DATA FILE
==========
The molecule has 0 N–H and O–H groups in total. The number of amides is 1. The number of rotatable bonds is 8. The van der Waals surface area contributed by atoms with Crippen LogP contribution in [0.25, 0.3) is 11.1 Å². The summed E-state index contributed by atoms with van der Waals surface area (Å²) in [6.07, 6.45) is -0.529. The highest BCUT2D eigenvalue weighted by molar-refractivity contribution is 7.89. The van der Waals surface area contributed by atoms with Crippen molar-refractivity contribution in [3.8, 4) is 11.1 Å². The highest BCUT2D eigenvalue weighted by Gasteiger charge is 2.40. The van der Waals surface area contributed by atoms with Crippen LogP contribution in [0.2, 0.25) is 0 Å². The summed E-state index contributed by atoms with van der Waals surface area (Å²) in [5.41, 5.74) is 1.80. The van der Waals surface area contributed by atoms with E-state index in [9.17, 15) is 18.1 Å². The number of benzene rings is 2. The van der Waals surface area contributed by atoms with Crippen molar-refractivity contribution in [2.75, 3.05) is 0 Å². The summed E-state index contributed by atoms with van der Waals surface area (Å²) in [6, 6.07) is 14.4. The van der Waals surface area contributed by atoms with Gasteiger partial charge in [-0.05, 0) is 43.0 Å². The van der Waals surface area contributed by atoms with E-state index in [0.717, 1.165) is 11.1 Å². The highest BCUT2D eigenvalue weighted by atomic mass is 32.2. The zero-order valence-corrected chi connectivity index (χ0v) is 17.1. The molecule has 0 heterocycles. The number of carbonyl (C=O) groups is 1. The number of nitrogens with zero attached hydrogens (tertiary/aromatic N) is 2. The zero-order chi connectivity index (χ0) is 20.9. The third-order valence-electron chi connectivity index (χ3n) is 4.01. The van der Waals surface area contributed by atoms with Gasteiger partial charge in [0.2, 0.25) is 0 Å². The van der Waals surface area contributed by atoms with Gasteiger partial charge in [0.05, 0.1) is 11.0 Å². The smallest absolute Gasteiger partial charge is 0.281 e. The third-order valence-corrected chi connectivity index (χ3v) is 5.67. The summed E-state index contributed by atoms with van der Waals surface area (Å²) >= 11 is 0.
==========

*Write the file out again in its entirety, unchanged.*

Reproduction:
The molecule has 0 N–H and O–H groups in total. The number of amides is 1. The number of rotatable bonds is 8. The van der Waals surface area contributed by atoms with Crippen LogP contribution in [0.25, 0.3) is 11.1 Å². The summed E-state index contributed by atoms with van der Waals surface area (Å²) in [6.07, 6.45) is -0.529. The highest BCUT2D eigenvalue weighted by molar-refractivity contribution is 7.89. The van der Waals surface area contributed by atoms with Crippen molar-refractivity contribution in [3.8, 4) is 11.1 Å². The highest BCUT2D eigenvalue weighted by Gasteiger charge is 2.40. The van der Waals surface area contributed by atoms with Crippen LogP contribution in [0.2, 0.25) is 0 Å². The summed E-state index contributed by atoms with van der Waals surface area (Å²) in [5.41, 5.74) is 1.80. The van der Waals surface area contributed by atoms with E-state index in [9.17, 15) is 18.1 Å². The number of benzene rings is 2. The van der Waals surface area contributed by atoms with Crippen molar-refractivity contribution in [2.75, 3.05) is 0 Å². The summed E-state index contributed by atoms with van der Waals surface area (Å²) in [6, 6.07) is 14.4. The van der Waals surface area contributed by atoms with Gasteiger partial charge in [-0.05, 0) is 43.0 Å². The van der Waals surface area contributed by atoms with E-state index in [0.717, 1.165) is 11.1 Å². The highest BCUT2D eigenvalue weighted by atomic mass is 32.2. The zero-order valence-corrected chi connectivity index (χ0v) is 17.1. The molecule has 0 heterocycles. The number of carbonyl (C=O) groups is 1. The number of nitrogens with zero attached hydrogens (tertiary/aromatic N) is 2. The zero-order chi connectivity index (χ0) is 20.9. The third-order valence-electron chi connectivity index (χ3n) is 4.01. The van der Waals surface area contributed by atoms with Gasteiger partial charge in [0.2, 0.25) is 0 Å². The van der Waals surface area contributed by atoms with Gasteiger partial charge in [0.05, 0.1) is 11.0 Å². The smallest absolute Gasteiger partial charge is 0.281 e. The third-order valence-corrected chi connectivity index (χ3v) is 5.67. The summed E-state index contributed by atoms with van der Waals surface area (Å²) >= 11 is 0.